2. Understanding the Buttons

Even the simplest cameras have an array of settings and buttons to press. Unfortunately there is very little standardisation in buttons across cameras and so it is not possible to cover every camera on these pages. There are some principles that can help you to get started though:

  • Set your camera to Auto: This is normally the default setting or is reasonably obvious to find. In Auto your camera will do all the work to take the picture, all you will need to do is line the shot up and press the shutter button. Auto does not always produce the best results but it does help you to get used to the camera before you learn the other settings and it is perfect for quick snaps.
  • Learn about one button at a time: Don’t feel you need to learn everything in one go. It will take time to learn about all of the functions on your camera and even longer to perfect how and when to use them. Instead try to learn about one function at a time and experiment with how altering this function changes the way your pictures appear.
  • Keep the instructions to hand: Instruction books for cameras are some of the worst you will come across, largely because most camera include loads of functions you will never use but that still need to be covered in the booklet. One good thing about the instruction books that come with cameras is that they tend to fit in camera bags. Don’t sit and try to learn the whole thing in one go, you don’t need to and it’s normally impossible. Instead take it step by step and refer to the instructions one section or setting at a time.
  • Ideally find someone with the same or similar camera: Even if you can’t find someone with your precise model, normally a brand or make will use similar buttons, functions and symbols on all of their models. This usually makes it possible to figure a slightly different model out.

The Shooting Modes

Many cameras, especially SLRs will include a wheel or dial that allows you to select the shooting modes. Shooting modes are quick ways to set the camera for certain conditions where you do not need to worry about some of the more technical settings. Cameras without this dial or wheel will most likely feature the same functions in their menus with similar symbols.

Here is a list of some of the most common shooting modes, although your camera may have more to explore.

AUTO: In this setting the camera will automatically adjust the settings of the camera to the light available and the distance of the object you are focussing on. This won’t always produce the best results but is useful when you are getting used to the camera or want to take a quick snap.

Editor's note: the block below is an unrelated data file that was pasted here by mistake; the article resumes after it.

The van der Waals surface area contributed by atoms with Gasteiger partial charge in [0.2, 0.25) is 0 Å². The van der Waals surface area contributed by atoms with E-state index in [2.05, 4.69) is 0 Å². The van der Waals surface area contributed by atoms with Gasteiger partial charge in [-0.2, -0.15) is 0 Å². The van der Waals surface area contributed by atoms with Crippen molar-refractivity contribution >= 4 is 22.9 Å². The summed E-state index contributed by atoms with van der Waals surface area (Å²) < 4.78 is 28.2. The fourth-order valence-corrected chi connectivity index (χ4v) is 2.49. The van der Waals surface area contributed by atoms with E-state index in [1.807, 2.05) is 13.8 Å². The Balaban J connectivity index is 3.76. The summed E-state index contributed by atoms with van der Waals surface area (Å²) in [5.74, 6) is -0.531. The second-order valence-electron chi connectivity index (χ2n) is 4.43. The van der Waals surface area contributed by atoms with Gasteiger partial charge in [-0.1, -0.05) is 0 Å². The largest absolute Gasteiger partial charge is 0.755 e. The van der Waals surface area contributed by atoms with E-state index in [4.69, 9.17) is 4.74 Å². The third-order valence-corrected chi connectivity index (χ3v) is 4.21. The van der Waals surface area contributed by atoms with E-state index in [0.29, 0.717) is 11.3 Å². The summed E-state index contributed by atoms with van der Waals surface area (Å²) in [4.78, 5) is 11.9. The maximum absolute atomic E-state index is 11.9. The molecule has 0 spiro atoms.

LANDSCAPE MODE: The symbol for this mode normally looks like a couple of mountains. This setting will balance the greens and blues of a typical landscape for distance shots in daylight.

PORTRAIT MODE: Many camera will feature a symbol with a picture of a person. This is the shooting mode suited to portraits of people. The camera will automatically find the setting to produce good results, such as avoiding red-eye and reproducing good skin tones. Like other automatic settings in your camera this will always be your camera’s ‘best-guess’. As you advance you may learn to set your camera up for better results.

MACRO: This setting is often represented by a picture of a flower. It is good for taking pictures of close up objects, like a flower.

SPORTS: Usual represented by a symbol of a runner. This mode is best for taking pictures of moving objects.

SHUTTER PRIORITY: On a Nikon or Sony this will most likely be shown by a letter ‘S’. On a Canon it’s helpfully labelled at Tv (Time Value). This setting allows you to set the shutter speed (see lesson 4) and will set the camera up to take the shot at that speed.

APERTURE PRIORITY: Most commonly represented by a letter ‘A’ or Av on a Canon. This setting allows you to set the aperture (see lesson 5) and will set the rest of the settings for the best picture at your chosen aperture.

MANUAL: In this setting you have full control. This can be brilliant once your are used to the camera but is probably something to work up to unless you are already an experienced photographer.

Other common modes available on you camera might include:

  • A movie mode for filming short clips.
  • A night mode for darker conditions.
  • A programme mode which allows you some flexibility to choose the shutter and aperture
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